Tourists are willing to pay to attend a centuries-old public circumcision ritual held every two years in Uganda and parts of Western Kenya, where teenage males of the Bamasaaba tribe go under the knife without pain killers, and without showing any pain.
More than 30,000 people showed up for three days of festivities at this year’s Imbalu season in early August at the Mutoto cultural grounds in eastern Uganda, outside the town of Mbale, according to Vincent Mugaba, a spokesperson for the Uganda tourism board, Vice reported.
Locals and foreign tourists camped out, drank home-brewed millet beer, ate roasted bulls, and watched a traditional dance called kadodi. Festivities culminated in the circumcision of 100 young men age 10 to early 20s.
The ceremony marks a teenage boy’s passage to manhood. Candidates are circumcised without anesthetic and rewarded for going under the knife in public without flinching, screaming or showing any emotion.
Rewards include cash, a mobile phone, livestock and other gifts. Reluctance to be circumcised could mean being called a coward for the rest of one’s life, according to ABC.
The practice is not limited to rural areas, DW reported. Bamasaaba living in urban areas including the capital, Kampala, perform the ritual.
Uncircumcised men in the community are considered a disgrace to their families, and can be hunted down and circumcised by force, said Damascus Situma Muyanda, a cultural leader in the Bamasaaba tribe, according to DW. Bamasaaba women are encouraged to report their uncircumcised husbands to tribal elders.
Traditional surgeons thought to be appointed by the spirits of ancestors perform the circumcisions.
“If you had children and you are not circumcised yourself, your children may grow up undisciplined and some may die prematurely,” Muyanda said.
However, the circumcision can be a health risk for the young men. Sometimes the same knife is used on more than one candidate, risking the spread of HIV.
Many traditional rituals have recently been discouraged, but Imbalu is not one of them. Now the authorities are trying to enlist the help of traditional leaders to make the practice safer.
The Ugandan government has cracked down on female genital mutilation, but President Yoweri Museveni personally approves of the Imbalu practice, Vice reported.
Locals have made efforts to adapt to modern practices, using different blades for each circumcision to prevent the spread of HIV.
The origins of the ritual are uncertain, ABC reported. There are records dating back 200 years, though the Bamasaaba believe the ritual is several hundred years older than that.
For most of the tribe, the ceremony is deeply significant, and they have always been open to outsiders witnessing Imbalu. Now they are beginning to open up to tourists.
“I found the ceremonies fascinating,” Floris Burgers, 22, told ABC. From the Netherlands, she saw the Imbalu while working in the area. “I can imagine some foreigners might find them a bit scary, but if you know the story behind the practice, there is not much to be afraid of.”
The Ugandan tourist board has started promoting the Imbalu festivities, along with better known local attractions such as coffee plantations, the waterfalls and hiking Mount Elgon.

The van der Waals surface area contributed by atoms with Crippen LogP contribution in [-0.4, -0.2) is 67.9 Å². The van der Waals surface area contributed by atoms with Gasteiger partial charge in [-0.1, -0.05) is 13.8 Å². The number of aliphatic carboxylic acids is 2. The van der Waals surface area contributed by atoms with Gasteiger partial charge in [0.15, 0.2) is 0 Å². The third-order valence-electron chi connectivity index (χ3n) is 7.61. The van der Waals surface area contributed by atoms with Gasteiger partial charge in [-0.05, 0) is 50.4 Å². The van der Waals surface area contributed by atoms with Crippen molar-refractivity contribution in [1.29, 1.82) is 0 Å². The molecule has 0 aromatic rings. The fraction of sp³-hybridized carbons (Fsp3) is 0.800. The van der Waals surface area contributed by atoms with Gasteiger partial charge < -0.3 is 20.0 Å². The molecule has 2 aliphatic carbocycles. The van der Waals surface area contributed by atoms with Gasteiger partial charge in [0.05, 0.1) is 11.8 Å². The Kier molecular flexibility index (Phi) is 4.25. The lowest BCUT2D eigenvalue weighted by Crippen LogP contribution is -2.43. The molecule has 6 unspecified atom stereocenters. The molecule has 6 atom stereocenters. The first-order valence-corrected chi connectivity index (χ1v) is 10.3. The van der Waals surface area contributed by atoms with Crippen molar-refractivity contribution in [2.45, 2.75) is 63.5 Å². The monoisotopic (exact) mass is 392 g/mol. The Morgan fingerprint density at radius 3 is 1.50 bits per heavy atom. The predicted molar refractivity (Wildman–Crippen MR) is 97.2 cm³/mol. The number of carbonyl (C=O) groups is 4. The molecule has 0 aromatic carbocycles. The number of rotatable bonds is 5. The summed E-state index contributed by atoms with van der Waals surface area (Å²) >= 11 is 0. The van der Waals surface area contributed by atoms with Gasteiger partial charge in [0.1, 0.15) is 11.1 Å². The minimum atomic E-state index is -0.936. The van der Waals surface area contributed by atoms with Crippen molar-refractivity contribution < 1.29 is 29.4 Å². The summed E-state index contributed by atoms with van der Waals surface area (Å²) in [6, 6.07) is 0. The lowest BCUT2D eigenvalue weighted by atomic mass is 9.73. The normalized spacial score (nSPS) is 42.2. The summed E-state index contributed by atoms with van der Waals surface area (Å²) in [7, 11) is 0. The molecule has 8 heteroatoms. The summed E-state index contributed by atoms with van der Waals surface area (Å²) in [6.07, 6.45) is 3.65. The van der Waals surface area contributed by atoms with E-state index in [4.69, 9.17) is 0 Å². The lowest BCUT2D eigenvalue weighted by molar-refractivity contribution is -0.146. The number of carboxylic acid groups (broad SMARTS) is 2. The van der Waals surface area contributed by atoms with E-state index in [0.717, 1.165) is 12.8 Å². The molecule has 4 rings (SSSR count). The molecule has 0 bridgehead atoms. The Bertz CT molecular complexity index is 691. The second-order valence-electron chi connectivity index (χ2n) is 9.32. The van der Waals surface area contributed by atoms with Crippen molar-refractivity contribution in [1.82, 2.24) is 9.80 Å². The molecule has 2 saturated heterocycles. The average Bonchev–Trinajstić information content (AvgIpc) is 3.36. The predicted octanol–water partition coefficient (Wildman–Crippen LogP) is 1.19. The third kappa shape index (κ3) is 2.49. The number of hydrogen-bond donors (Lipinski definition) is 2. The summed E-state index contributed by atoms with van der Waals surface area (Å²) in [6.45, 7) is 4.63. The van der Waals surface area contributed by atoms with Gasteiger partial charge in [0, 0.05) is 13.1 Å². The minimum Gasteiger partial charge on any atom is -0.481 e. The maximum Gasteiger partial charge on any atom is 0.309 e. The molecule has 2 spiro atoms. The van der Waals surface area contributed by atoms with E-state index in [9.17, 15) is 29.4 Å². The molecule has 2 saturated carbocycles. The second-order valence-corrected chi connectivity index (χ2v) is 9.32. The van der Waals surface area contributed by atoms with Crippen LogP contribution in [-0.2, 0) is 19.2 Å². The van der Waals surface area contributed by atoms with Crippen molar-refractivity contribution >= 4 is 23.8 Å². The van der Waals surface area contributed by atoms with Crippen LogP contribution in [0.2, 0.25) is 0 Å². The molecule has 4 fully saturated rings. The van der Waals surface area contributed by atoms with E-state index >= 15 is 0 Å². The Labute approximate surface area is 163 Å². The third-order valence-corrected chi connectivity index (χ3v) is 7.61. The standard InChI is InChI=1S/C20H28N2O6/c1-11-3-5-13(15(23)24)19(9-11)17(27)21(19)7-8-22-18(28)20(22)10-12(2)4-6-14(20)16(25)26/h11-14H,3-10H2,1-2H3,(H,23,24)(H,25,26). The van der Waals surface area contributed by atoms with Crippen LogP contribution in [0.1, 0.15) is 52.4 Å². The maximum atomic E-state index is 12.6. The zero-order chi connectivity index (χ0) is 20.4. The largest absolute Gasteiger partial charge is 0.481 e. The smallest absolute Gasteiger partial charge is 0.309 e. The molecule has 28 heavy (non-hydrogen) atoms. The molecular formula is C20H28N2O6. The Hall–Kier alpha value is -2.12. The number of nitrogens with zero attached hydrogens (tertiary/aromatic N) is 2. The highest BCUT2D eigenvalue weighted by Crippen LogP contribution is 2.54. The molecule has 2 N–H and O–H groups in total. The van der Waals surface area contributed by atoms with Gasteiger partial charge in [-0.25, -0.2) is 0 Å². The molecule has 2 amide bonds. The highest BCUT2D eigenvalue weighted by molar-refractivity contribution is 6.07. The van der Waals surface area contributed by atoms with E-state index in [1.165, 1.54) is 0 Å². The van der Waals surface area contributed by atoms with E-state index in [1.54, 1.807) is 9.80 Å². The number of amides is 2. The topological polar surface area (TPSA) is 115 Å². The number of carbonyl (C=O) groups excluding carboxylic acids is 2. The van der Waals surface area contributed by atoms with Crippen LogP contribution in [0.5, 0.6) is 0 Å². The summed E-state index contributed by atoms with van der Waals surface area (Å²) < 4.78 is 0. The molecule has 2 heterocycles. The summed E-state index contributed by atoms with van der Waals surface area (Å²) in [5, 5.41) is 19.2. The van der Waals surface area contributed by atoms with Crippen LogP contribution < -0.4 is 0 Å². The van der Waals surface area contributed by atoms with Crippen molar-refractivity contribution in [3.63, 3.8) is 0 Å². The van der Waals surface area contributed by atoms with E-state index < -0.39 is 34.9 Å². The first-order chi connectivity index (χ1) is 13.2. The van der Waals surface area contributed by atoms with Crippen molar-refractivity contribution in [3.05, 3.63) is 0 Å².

The goal is to attract international visitors. Attendance fees are being considered to help build a cultural center that celebrates and preserves the tribe’s history.
“It’s something that is very young,” says Stephen Asiimwe, head of the Uganda Tourism Board.
The Uganda and Kenya Tourism boards have agreed to jointly promote Imbalu circumcision ceremonies in Eastern Uganda and Western Kenya, DW reported. They plan to market the festivals across the world using Ugandan embassies in the hope that the ceremonies will bring in additional tourists.
“Uganda expects at least 2,000 Kenyans for the ceremony. Each of them is coming with money because they will need hotels, food, entertainment and drinks,” said John Sempebwa, executive director of the Uganda Tourism Board.
Tourism is one of the biggest industries in Uganda, but fighting in neighboring South Sudan is costing the east African country an estimated $1 million a day in lost revenue, Vice reported. The biannual circumcision ceremony could help fuel tourism and bring more funds to the region.
“Even (to) some Ugandans, especially the younger generation, it’s very interesting,” said Asiimwe said in a VICE interview. “They’ve never seen someone going under a knife, openly, without making a sound.”
Tourism brings in $1.4 billion a year to Uganda — double the $700,000 in revenue of 2007, according to Asiimwe. There is plenty for tourists to do — white-water rapids at the source of the White Nile and gorilla safaris in the national parks of southwestern Uganda. There’s plenty of money to be made by locals and the government. Just getting a permit to go gorilla tracking will cost $600.
Asiimwe says an architect recently sketched out an impression of a modern cultural center and circumcision museum, the latest step in plans that have been in the works for a few years with the support of local leaders. The facility would include new restaurants, spruced-up grounds and better landscaping to bring in visitors year-round.
“We have cherished this ritual for more than 200 years,” said Omar Njofu, chairperson of the Mbale-based cultural council Inzu Ya Masaaba, in the Ugandan newspaper the Daily Monitor. “It’s unique and marketable and developing this site into a tourism center is of great importance.”